Professor Seberry is a regarded as the mother of Cryptography in Australia and has had a long and distinguished academic career. She was the first female Professor in Computer Science in Australia when she was appointed the Head of Computer Science in 1987 at the Australian Defence Force Academy (ADFA) in Canberra. In 1989 she led the team which designed the LOKI family of encryption algorithms, which are fundamental building blocks in contemporary global cryptography standards.
She has worked in the departments of Computer Science at the University of Sydney and many international academic institutions in the US, UK and India. She convened and spoke at at many international conferences and has chaired many committees. This included becoming a director of the International Association for Cryptologic Research from 1990 to 1992. She was the only Australian elected as a Fellow of this association in 2012 for her ‘outstanding contributions to research and education in cryptologic research and education and for fostering the Australian Research Community’.
Professor Seberry joined the University of Wollongong in 1992, where she established the Centre for Computer Security Research. She was admitted as an Emeritus Professor of the University of Wollongong in July 2015. She is also patron of and immediate Past President of the Australian Computer Museum Society.
Inducted to the Pearcey Hall of Fame were Microbee founder Owen Hill and Dr Jeff Whittle, the world’s pre-eminent developer of software for the mining industry. The Pearcey National Entrepreneur Award went to Grant Petty, founder and CEO of digital cinema company Blackmagic Design.
Owen Hill founded Applied Technology in 1975 as an electronics components and electronics kits distributor. He designed the Microbee, the first commercially marketed Australian PC. The first 1000 Microbees were sold in kit form in 1982, before entering the market as a fully formed product competing directly with the IBM PC and the Apple II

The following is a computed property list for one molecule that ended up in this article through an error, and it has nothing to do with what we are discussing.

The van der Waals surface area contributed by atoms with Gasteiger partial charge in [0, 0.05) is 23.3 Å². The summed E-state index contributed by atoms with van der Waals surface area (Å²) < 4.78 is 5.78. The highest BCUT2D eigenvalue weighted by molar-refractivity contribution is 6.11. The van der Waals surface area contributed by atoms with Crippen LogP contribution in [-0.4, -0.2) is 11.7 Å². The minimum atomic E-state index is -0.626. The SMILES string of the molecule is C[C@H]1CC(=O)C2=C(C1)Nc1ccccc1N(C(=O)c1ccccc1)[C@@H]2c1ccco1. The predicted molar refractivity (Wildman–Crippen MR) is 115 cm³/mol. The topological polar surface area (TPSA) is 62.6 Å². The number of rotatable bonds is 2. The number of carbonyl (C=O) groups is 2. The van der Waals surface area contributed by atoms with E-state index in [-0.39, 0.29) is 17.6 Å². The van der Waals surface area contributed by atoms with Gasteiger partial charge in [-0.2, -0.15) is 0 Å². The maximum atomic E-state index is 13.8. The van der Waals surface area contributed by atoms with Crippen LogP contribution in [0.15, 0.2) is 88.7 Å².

By 1987 more than 3000 Australian schools were using Microbee computers and the Microbee had been adopted as the national standard in Swedish schools. Applied Technology listed on the ASX in 1985 and the Microbee reached a peak of 11% of the Australian market and had significant international sales in Asia, Scandinavia and Russia (with a Cyrillic keyboard when Apple was still English only).
Struggling to compete with the cost and production scale of the IBM PC and with the application support for the Apple II in the school markets, the company wound up in 1990. In total, more than 70,000 Microbee computers were sold worldwide, placing Australia squarely at the forefront of technology development for PCs globally.
Jeff Whittle was born in England, trained as physicist and worked at the Medical Research Radiobiology Research Unit at the UK Atomic Energy Research Establishment at Harwell. He and his family moved to Australia in 1961, where he joined the newly created Computer Centre at Monash University. In the early 1980s Dr Whittle turned his attention to developing software which would optimise mining operations, with Whittle Consulting mining software considered to be an international industry standard. It is said that mining engineers around the world know that their pits are not optimally designed until they have been ‘Whittled’.
In 1983 he wrote Three-D, the first implementation of a pit optimisation algorithm that could be used with any mining software package on any computer. This later became Four-X, which has become an industry standard for open pit design, used by many mining companies worldwide and sold to Canadian mining software house Gemcom in 2002. More erecently his interest has been in optimising the schedules of very large mining complexes. His software can produce optimal, or near-optimal, long-term schedules for complexes with hundreds of pits, multiple processing options, multiple products that have to be blended, and multiple stockpiles.
Grant Petty founded Melbourne-based Blackmagic Design as a side project in 2002. It is now an einternational digital cinema company with more than $350 milllion in revenues and employing 1000 people worldwide. Blackmagic software and equipment is used for broadcasting, live streaming, editing, special effects and sound engineering, and BlackMagic technology has been behind many Oscar-winning movies over the years.